The scale of the developments – especially considering Qatar’s shoebox size – is stupefying. There is the construction of Education City, a 1011 hectare satellite campus housing six of the world’s leading universities and a $US7.9 billion state-of-the-art medical research centre; a big feat for a little country that built its first school in 1952. The Qatar Science and Technology Park promises to be an “incubator for start-up enterprises”. Doha is also building a new airport, increasing the city’s transit capacity from 12 to 50 million.

Hoping to position the nation as a medium between Israel and the Arab world, the emir established the Doha Debates in 2004, a public forum hosted by the BBC, which discusses ongoing controversies in the region. He also founded (and largely still funds) the Al-Jazeera television network, which has its headquarters in Doha.

City Centre is the new central business district in Doha, with more than 50 skyscrapers under construction. On the far side of City Centre, Lu Sail is currently a sand box, but in a few years the 35 square km development will house 200,000 residents. North Beach Resort will include 10 hotels, two golf courses and 3,000 villas. The almost finished West Bay Lagoon is home to the most glamorous addresses in the city, each with beach access and its own private jetty.

Next door to West Bay Lagoon is The Pearl, a 400-hectare man-made island with 32 kilometres of sandy beaches, dozens of glitzy shopping malls, a 700-yacht mariner, lavish accommodation for 45,000 residents, several hotels, a mini Venice (complete with gondolas), and nine private islands, which sold out before the first bucket of sand was even poured. But the best bit? Buy an apartment (from $US500,000), and the government will throw in a free residency visa.

Only one question remains: who on earth would want to live here? Despite the emir’s do-gooding, the media is censored, alcohol is banned (expats are permitted to spend only 10 per cent of their wage on booze, and that’s only if you have a well-paying job) and strict dress codes are enforced (despite what The Pearl’s bikinis-laden advertising suggests; a professional Australian friend living in Doha was recently escorted by police from a shopping mall for showing too much knee). It’s relatively expensive and temperatures skyrocket to 50 degrees and higher in summer. Oh, and it’s quite often labelled as the most boring place on earth.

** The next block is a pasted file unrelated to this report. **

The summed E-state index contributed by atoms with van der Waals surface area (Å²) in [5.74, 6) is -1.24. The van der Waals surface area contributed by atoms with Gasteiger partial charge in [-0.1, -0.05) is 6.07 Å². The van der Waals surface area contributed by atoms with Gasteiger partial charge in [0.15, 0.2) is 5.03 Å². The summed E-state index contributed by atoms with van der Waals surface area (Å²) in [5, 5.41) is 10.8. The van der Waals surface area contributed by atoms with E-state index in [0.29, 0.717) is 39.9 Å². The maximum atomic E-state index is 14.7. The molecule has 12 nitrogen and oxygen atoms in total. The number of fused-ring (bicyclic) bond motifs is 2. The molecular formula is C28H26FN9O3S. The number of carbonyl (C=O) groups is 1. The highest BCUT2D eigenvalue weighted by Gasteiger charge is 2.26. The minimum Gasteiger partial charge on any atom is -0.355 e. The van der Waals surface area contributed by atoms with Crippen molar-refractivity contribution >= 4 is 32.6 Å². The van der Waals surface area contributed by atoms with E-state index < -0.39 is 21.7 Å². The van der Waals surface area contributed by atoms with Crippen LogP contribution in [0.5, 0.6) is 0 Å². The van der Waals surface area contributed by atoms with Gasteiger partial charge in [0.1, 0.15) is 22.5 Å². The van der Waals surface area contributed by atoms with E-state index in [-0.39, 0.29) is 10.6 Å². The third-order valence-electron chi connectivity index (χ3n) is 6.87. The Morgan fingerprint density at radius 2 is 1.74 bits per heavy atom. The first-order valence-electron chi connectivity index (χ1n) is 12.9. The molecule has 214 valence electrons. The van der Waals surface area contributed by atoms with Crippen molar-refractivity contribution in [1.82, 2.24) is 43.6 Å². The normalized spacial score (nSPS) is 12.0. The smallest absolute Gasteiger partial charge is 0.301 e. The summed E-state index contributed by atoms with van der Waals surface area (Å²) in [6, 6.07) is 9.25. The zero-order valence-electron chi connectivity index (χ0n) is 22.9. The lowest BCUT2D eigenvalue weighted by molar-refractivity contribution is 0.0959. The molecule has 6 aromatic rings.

For me, as a stopover or short-break destination, however, things look far more appealing. A big sand pit flanking the Arabian Gulf where 90% of the population live in the capital and the rest in a scattering of barren villages scattered around the coast, Qatar doesn’t have a lot to sell- hence the government’s enthusiasm for museums. For city goers, there is more than enough to amuse for a few days. Alongside the new museums are a host of luxury hotels, including two Ritz-Carltons and a W, Starwood’s premium label; big- name brands that wouldn’t usually gamble on risky markets. There are another 40 hotels in the pipeline, including a new high-tech establishment based in the 318-metre Aspire tower, which was built as the centerpiece of the 15th Asian Games.

The pick of the bunch is the sumptuously grand Sharq Village, modelled on a traditional Qatari village that once stood on the same site and is managed by Ritz-Carlton. It has 170 guest rooms spread over 14 merchant-style houses, all with four-poster beds and bathtubs, and quite possibly some of the best hotel service in the world. Don’t miss the rustic, desert-hued Six Senses Spa, with treatments such as a sugar scrub with date, rosewater and Hasawi red rice, several hammams and gender-segregated wings. Just steer clear of the mini bar, where bottles of home-grown Rosemont Estate shiraz sell for a staggering $AUD135.

Jet-setters might prefer the snazzy new W – risque for Doha with its sexy `60s ski-lodge look in shades of white and purple. The suites are enormous; the E WOW Suite has a lamp perched on top of a full-sized model horse, aquarium, pool table and $US10,000 a night price tag.